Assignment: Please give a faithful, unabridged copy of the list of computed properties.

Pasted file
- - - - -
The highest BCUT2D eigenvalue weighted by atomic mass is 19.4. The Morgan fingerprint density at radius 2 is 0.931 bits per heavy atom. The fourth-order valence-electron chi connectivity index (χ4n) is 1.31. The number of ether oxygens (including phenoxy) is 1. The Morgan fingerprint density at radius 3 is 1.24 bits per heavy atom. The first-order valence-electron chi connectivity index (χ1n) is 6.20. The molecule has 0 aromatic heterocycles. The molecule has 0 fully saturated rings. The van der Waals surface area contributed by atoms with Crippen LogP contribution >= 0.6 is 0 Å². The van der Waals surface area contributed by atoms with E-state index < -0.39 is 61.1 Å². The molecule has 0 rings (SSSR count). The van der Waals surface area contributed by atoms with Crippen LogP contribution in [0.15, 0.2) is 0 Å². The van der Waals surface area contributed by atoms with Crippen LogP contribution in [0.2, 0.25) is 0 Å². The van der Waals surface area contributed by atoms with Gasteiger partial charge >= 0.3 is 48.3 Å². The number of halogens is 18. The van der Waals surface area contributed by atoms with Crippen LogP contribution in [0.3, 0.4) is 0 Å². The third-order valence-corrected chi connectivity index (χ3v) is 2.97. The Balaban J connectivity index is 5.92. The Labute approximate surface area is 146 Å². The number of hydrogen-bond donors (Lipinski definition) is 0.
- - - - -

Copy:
The highest BCUT2D eigenvalue weighted by atomic mass is 19.4. The Morgan fingerprint density at radius 2 is 0.931 bits per heavy atom. The fourth-order valence-electron chi connectivity index (χ4n) is 1.31. The number of ether oxygens (including phenoxy) is 1. The Morgan fingerprint density at radius 3 is 1.24 bits per heavy atom. The first-order valence-electron chi connectivity index (χ1n) is 6.20. The molecule has 0 aromatic heterocycles. The molecule has 0 fully saturated rings. The van der Waals surface area contributed by atoms with Crippen LogP contribution >= 0.6 is 0 Å². The van der Waals surface area contributed by atoms with E-state index < -0.39 is 61.1 Å². The molecule has 0 rings (SSSR count). The van der Waals surface area contributed by atoms with Crippen LogP contribution in [0.15, 0.2) is 0 Å². The van der Waals surface area contributed by atoms with Crippen LogP contribution in [0.2, 0.25) is 0 Å². The van der Waals surface area contributed by atoms with Gasteiger partial charge >= 0.3 is 48.3 Å². The number of halogens is 18. The van der Waals surface area contributed by atoms with Crippen LogP contribution in [0.3, 0.4) is 0 Å². The third-order valence-corrected chi connectivity index (χ3v) is 2.97. The Balaban J connectivity index is 5.92. The Labute approximate surface area is 146 Å². The number of hydrogen-bond donors (Lipinski definition) is 0.